the yarn identity

Take a seat, grab some yarn, and tell me the first thing that comes to your mind.


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How to incorporate watercolor into decor and birthday cards // put a bird on it

birthday cat

Watercolor is one of my favorite mediums.  It can be kind of confusing at first, but once you get the hang of it, it’s really fun to work with.

I recently dug my watercolors out and decided to experiment a bit for a friend’s birthday card.  I’ve never made a birthday card, but became inspired by some I found on Pinterest.

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I didn’t have high expectations when I began, but the results weren’t too shabby!

When using water color, it’s good to block out parts of the photo that you would like to highlight.  I did not have any blocking agent, like Frisket, so I applied Scotch tape and used an Xacto knife to cut around the parts I wanted highlighted.

For this card, I blocked out his whiskers, parts of his ears, his eyes, and some parts around his eyes and neck.

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One of biggest things to be aware of is you cannot manipulate watercolor as much as you can with acrylic or oil.  Saturate the part of the painting you would like to work with, put a bit of color down , and let it go where it wants to.

I loved working with watercolor again so I kept going with it….

I had bought a few cheap canvases (about $4 each woo!) a few weeks ago and had been dying to use them.  Lots of sites said not to use watercolor on canvas, but these weren’t super sealed like most are.  These canvases had more of a rough, linen feel that I thought would soak up watercolor in a unique way.

I’ve been an avid birdwatcher / lover since I was little, which I thank my grandfather for.  He taught me all the  names of the birds that frequented his bird feeder, and it’s something I’ve been interested in ever since.  In the process of (still) trying to incorporate meaningful art into my living space, I took a gander (pun intended) at how to place birds into such.  In true Portlandia style, I have attempted to use watercolor on the canvases and this is how it turned out!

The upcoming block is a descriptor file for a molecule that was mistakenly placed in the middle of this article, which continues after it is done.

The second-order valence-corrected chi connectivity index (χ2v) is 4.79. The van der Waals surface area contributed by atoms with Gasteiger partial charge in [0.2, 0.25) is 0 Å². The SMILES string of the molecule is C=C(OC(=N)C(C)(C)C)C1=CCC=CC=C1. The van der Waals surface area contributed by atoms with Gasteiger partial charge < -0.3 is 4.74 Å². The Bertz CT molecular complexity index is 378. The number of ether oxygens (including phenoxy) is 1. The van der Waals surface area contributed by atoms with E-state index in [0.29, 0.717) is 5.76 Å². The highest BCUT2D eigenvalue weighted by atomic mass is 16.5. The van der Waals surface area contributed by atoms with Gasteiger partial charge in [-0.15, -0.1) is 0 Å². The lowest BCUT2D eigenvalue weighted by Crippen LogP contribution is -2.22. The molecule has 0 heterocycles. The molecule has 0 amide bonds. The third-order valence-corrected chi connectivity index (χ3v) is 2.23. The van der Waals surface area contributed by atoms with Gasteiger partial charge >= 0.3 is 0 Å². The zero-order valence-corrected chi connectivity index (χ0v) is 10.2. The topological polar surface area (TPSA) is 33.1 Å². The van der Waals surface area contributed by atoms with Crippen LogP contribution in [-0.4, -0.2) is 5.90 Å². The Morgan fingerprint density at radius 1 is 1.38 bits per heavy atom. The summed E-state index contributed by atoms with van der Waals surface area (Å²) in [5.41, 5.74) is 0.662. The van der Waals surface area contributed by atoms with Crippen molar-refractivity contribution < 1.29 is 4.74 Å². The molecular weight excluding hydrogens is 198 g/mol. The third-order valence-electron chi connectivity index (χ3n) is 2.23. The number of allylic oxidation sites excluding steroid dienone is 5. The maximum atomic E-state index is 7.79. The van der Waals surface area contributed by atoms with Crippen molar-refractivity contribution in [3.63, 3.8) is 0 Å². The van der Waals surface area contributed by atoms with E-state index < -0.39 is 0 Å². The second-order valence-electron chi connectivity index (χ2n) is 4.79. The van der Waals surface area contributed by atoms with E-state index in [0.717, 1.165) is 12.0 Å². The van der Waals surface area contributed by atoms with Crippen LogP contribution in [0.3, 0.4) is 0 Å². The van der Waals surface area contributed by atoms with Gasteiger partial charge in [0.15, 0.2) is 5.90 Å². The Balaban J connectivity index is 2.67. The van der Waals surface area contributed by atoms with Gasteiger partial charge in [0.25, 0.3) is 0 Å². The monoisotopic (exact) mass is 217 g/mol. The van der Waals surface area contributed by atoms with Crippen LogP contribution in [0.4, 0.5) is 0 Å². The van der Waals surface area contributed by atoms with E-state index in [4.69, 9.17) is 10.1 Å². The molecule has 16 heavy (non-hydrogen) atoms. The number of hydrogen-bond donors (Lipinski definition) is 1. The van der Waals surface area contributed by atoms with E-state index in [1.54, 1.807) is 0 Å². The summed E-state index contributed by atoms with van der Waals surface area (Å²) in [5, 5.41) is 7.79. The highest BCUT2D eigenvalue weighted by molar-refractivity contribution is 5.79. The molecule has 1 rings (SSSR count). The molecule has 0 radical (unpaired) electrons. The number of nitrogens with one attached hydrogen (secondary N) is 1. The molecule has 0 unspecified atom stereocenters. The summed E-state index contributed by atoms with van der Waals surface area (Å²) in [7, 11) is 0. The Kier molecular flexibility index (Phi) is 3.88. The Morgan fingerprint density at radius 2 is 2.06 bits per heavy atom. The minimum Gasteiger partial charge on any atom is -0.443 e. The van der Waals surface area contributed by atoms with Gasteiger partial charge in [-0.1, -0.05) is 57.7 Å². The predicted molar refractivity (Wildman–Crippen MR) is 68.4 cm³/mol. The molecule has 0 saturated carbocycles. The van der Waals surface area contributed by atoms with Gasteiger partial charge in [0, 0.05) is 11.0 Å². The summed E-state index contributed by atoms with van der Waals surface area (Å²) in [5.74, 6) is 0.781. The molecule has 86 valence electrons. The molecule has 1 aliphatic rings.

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We all know that wall art can be obnoxiously expensive, and sometimes we don’t want to put chevron stripes on everything.  Sorry, but I am soo ready for that trend to end.

Go for something different, you just might surprise yourself!

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Unemployment in the Mental Health Field // Life Tips for the Job Search

I write this post for those who are graduate counseling / social work students, those thinking about pursuing a degree in counseling, and/or are unemployed in the mental health field.

I had mentioned in previous posts that I was an “aspiring therapist.”  That statement actually meant I did not have a job was unemployed.  Eek…that word stings to type it or sometimes even say it out loud.  It’s a scary word that can transport many people to a very unnerving time in their lives; it definitely does that for me.

After almost a year of frustration, tears, denial, small wins, moves, resiliency, and Unemployment, I can finally say that I do indeed have a job!  Woo!

While I have only had my job for a few weeks, I wanted to write a piece on the journey while the whole process is still fresh in my mind.  If you are unemployed, or know someone who is (in the mental health field or otherwise), please do not lose hope in the search.

I hope my story can help someone – as I needed more help than I was aware during my trip through complex land of unemployment.

http://dinosatriasa.deviantart.com/art/Don-Leave-Me-Alone-Watercolor-Painting-368078076

Being unemployed in the mental health field: My own experience.

There can be many challenges for those in the mental health field upon graduating from a master’s program.   I exited graduate school quite starry eyed about what I was going to do with my shiny degree.  (Also common in the college graduate population as well. ) However, as time passed those stars turned to question marks.  Throw in a few personal crises, subconscious ambivalence about adulthood, and an incessant clinging to the idea the “right” job would come along, and things get very difficult – very fast.  If you also take into consideration the hoops one must jump through to become licensed as a Licensed Professional Counselor (LPC) or Licensed Clinical Social Worker (LCSW), things can feel even stickier.

We do not tend to have candid conversations about life post-graduate school.  Many universities and master’s programs just do not discuss it.  The unwritten rule seems to be that  programs will provide you with the tools you need to succeed and it is up to you to use them to your advantage.  All well and good, but that ideology can overlook the fact that graduate students come in all different ages and have equally different motivations for being there.  My program alone had students ranging from age 22 to 50+.  Some were changing their careers, some were getting a second master’s degree, and many went straight from undergrad to graduate school in hopes of coming out as a therapist.  I was not the only one who searched long and hard for a job.  In the face of the economic downturn and the demands of modern living costs, some even left the realm of counseling to pursue jobs that met such needs.